• High-potential female executives identified as part of GE’s Succession Planning process are often tapped to manage GEWN hubs and regions worldwide, giving these women valuable, enterprise wide executive experiences and developmental opportunities.
  • Strong performance metrics are in place to ensure that GE is in fact developing women executives and individuals from various minority backgrounds.
  • GE’s efforts to develop women executives has resulted in women’s representation growing from 5 percent to 13 percent of GE corporate officers, from 9 percent to 14 percent of senior executives, and from 18 percent to 21 percent of executives.

Other Companies

  • Abbott: Places particular emphasis on moving women into profit-and-loss (P&L) jobs. Women now run 27 percent of major divisions or country operations with $500 million-plus revenues. In addition, the number of female managers has increased 90 percent within five years. Abbott’s Women Leaders in Action network (WLA) focuses on building leadership skills and stresses community involvement, through a strategic alliance between the company’s philanthropic foundation and a community clinic for the medically underserved.
  • IBM: With more than 40 women’s councils globally, IBM created an overarching council in 2009 to recommend and advocate policies and practices and provide leadership to ensure fair and equitable treatment worldwide and drive productivity. The council connects to the regional women’s councils, site councils and local women’s networks.
  • Procter & Gamble: Four women currently oversee major divisions/regions. Programs include talent reviews which take place annually with the board and monthly with the top five leaders. It features name-by-name analysis of women in the pipeline, including their performance, plans for their next assignment and what they need to be competitive for their destination role. Board members are assigned to mentor senior women, who in turn are encouraged to join external corporate boards.

Moving Forward

“And then we need to measure our progress to be sure that we are tracking what we care about… I am sure that if we leave this summit and go back to our governments and our businesses and focus on how we’re going to improve employment, bring down national debts, create greater trade between us, tackling all of that, and always in the back of our mind keep in focus what more can we do to make sure women contribute to those results, we will see progress and we will be in the lead at not only asserting what we think should be done, but in measuring and tracking how well we are doing.”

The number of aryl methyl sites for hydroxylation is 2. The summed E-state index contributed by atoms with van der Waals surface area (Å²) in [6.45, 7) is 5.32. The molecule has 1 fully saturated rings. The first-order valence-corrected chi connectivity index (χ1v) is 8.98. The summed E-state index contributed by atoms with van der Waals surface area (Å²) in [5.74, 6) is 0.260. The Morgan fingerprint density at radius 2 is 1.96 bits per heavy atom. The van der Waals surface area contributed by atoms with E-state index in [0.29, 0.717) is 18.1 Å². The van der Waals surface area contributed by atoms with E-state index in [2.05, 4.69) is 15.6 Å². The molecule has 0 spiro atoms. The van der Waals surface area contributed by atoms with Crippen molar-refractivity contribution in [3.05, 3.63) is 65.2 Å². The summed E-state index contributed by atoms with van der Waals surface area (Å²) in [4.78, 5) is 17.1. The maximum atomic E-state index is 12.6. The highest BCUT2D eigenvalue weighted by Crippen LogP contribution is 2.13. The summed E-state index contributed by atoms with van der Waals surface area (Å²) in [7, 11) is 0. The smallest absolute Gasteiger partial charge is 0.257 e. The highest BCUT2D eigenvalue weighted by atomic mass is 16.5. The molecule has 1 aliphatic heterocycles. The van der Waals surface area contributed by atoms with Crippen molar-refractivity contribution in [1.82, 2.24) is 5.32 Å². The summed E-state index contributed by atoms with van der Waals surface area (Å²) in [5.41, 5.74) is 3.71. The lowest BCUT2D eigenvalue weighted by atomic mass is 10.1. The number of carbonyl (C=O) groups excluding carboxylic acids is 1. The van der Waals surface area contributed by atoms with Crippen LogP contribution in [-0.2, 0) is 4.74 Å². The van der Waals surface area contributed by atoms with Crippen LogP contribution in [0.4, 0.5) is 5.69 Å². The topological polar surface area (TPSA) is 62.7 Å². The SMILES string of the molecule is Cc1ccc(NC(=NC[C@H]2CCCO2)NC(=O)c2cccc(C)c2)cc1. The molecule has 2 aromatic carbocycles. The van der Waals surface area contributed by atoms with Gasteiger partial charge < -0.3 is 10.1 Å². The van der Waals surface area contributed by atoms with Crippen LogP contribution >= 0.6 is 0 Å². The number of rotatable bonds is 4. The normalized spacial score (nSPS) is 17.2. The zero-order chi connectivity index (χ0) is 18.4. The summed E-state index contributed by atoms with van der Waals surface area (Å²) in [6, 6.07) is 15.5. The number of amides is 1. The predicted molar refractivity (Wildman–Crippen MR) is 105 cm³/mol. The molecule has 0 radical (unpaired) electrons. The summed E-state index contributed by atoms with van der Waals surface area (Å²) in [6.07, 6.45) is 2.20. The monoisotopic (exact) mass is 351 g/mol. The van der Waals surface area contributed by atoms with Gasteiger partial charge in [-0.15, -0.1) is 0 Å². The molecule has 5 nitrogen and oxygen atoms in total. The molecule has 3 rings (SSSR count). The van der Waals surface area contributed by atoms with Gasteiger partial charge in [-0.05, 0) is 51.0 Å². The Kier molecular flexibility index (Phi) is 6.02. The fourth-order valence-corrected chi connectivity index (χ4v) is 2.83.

- Secretary of State Hillary Clinton, APEC, September 16, 2011

Next Steps:

  • To work with a senior-level group of women who can collect, evaluate, implement, and circulate Best Practices programs and policies for moving women to the top;
  • To provide organizations with a model comprehensive/ user-friendly evaluation tool for corporate/ organization progress;
  • To construct alternate promotional systems for women and men, career tracks that will complement work-life balance (e.g. alternate promotional tracks to corporate leadership positions; for partnerships in law and consulting firms; for medical residency programs; for tenure at universities);
  • To create internal evaluation systems that will make the mentoring and promotion of qualified women a part of the annual assessment for all senior managers
  • To institutionalize ombudspersons who will monitor and innovate methods of promoting senior women and evaluating this progress in the organization;
  • To organize, on a wide-spread and grass-roots level, organizations (such as a more advanced Girl Scouts or Junior Achievement) that will collectively mentor/ coach, find funding, and otherwise promote career paths at the junior and high school level;
  • Working on a 360 degree basis, to develop and implement educational programs within elementary schools and universities that will inspire and empower girls to become leaders.